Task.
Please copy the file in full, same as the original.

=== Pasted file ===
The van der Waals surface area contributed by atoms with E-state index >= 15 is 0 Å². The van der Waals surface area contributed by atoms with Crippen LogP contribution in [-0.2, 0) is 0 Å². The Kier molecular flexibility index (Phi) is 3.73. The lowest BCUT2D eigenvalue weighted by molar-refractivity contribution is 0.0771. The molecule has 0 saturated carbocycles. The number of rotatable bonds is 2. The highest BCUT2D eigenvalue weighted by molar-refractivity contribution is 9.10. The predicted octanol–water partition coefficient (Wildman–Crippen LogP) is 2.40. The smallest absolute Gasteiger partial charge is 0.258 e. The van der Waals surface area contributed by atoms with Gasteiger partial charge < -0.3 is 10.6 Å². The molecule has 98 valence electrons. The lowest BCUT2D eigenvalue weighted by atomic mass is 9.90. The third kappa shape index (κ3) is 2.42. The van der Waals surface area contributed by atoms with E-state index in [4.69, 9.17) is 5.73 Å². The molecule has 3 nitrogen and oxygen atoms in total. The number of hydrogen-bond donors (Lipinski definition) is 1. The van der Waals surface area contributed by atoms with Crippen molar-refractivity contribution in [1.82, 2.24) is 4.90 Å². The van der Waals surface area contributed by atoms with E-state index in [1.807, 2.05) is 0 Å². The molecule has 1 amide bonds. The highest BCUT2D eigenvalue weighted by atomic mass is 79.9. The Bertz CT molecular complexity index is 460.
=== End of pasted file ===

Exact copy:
The van der Waals surface area contributed by atoms with E-state index >= 15 is 0 Å². The van der Waals surface area contributed by atoms with Crippen LogP contribution in [-0.2, 0) is 0 Å². The Kier molecular flexibility index (Phi) is 3.73. The lowest BCUT2D eigenvalue weighted by molar-refractivity contribution is 0.0771. The molecule has 0 saturated carbocycles. The number of rotatable bonds is 2. The highest BCUT2D eigenvalue weighted by molar-refractivity contribution is 9.10. The predicted octanol–water partition coefficient (Wildman–Crippen LogP) is 2.40. The smallest absolute Gasteiger partial charge is 0.258 e. The van der Waals surface area contributed by atoms with Gasteiger partial charge < -0.3 is 10.6 Å². The molecule has 98 valence electrons. The lowest BCUT2D eigenvalue weighted by atomic mass is 9.90. The third kappa shape index (κ3) is 2.42. The van der Waals surface area contributed by atoms with E-state index in [4.69, 9.17) is 5.73 Å². The molecule has 3 nitrogen and oxygen atoms in total. The number of hydrogen-bond donors (Lipinski definition) is 1. The van der Waals surface area contributed by atoms with Crippen molar-refractivity contribution in [1.82, 2.24) is 4.90 Å². The van der Waals surface area contributed by atoms with E-state index in [1.807, 2.05) is 0 Å². The molecule has 1 amide bonds. The highest BCUT2D eigenvalue weighted by atomic mass is 79.9. The Bertz CT molecular complexity index is 460.